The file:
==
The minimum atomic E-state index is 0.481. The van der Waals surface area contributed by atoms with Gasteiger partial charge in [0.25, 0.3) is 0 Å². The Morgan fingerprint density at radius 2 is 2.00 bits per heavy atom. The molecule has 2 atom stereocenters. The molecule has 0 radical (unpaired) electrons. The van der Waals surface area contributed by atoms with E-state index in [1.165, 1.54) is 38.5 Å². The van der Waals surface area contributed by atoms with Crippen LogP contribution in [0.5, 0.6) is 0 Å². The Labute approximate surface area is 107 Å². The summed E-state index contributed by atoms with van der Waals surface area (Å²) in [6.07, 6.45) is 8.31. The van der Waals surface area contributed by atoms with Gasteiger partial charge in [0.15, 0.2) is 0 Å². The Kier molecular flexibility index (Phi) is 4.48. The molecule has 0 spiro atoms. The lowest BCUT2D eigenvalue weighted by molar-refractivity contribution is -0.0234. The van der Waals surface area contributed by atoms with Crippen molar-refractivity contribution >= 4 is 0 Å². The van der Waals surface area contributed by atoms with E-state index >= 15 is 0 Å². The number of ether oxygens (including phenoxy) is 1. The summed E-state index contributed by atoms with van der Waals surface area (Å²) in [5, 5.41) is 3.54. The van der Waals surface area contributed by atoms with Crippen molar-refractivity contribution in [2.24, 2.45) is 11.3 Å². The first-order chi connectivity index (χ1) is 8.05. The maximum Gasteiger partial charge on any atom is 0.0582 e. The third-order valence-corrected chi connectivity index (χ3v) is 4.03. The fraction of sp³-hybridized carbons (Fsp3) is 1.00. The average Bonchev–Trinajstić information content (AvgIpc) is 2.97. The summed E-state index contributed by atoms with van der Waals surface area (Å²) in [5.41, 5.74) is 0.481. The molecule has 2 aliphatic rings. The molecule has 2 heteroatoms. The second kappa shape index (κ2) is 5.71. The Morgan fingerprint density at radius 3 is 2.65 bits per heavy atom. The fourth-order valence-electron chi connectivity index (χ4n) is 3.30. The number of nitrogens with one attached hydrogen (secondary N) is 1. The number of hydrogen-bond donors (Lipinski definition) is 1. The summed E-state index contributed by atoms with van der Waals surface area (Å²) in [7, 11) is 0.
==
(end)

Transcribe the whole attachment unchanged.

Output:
The minimum atomic E-state index is 0.481. The van der Waals surface area contributed by atoms with Gasteiger partial charge in [0.25, 0.3) is 0 Å². The Morgan fingerprint density at radius 2 is 2.00 bits per heavy atom. The molecule has 2 atom stereocenters. The molecule has 0 radical (unpaired) electrons. The van der Waals surface area contributed by atoms with E-state index in [1.165, 1.54) is 38.5 Å². The van der Waals surface area contributed by atoms with Crippen LogP contribution in [0.5, 0.6) is 0 Å². The Labute approximate surface area is 107 Å². The summed E-state index contributed by atoms with van der Waals surface area (Å²) in [6.07, 6.45) is 8.31. The van der Waals surface area contributed by atoms with Gasteiger partial charge in [0.15, 0.2) is 0 Å². The Kier molecular flexibility index (Phi) is 4.48. The molecule has 0 spiro atoms. The lowest BCUT2D eigenvalue weighted by molar-refractivity contribution is -0.0234. The van der Waals surface area contributed by atoms with Crippen molar-refractivity contribution >= 4 is 0 Å². The van der Waals surface area contributed by atoms with E-state index >= 15 is 0 Å². The number of ether oxygens (including phenoxy) is 1. The summed E-state index contributed by atoms with van der Waals surface area (Å²) in [5, 5.41) is 3.54. The van der Waals surface area contributed by atoms with Crippen molar-refractivity contribution in [2.24, 2.45) is 11.3 Å². The first-order chi connectivity index (χ1) is 8.05. The maximum Gasteiger partial charge on any atom is 0.0582 e. The third-order valence-corrected chi connectivity index (χ3v) is 4.03. The fraction of sp³-hybridized carbons (Fsp3) is 1.00. The average Bonchev–Trinajstić information content (AvgIpc) is 2.97. The summed E-state index contributed by atoms with van der Waals surface area (Å²) in [5.41, 5.74) is 0.481. The molecule has 2 aliphatic rings. The molecule has 2 heteroatoms. The second kappa shape index (κ2) is 5.71. The Morgan fingerprint density at radius 3 is 2.65 bits per heavy atom. The fourth-order valence-electron chi connectivity index (χ4n) is 3.30. The number of nitrogens with one attached hydrogen (secondary N) is 1. The number of hydrogen-bond donors (Lipinski definition) is 1. The summed E-state index contributed by atoms with van der Waals surface area (Å²) in [7, 11) is 0.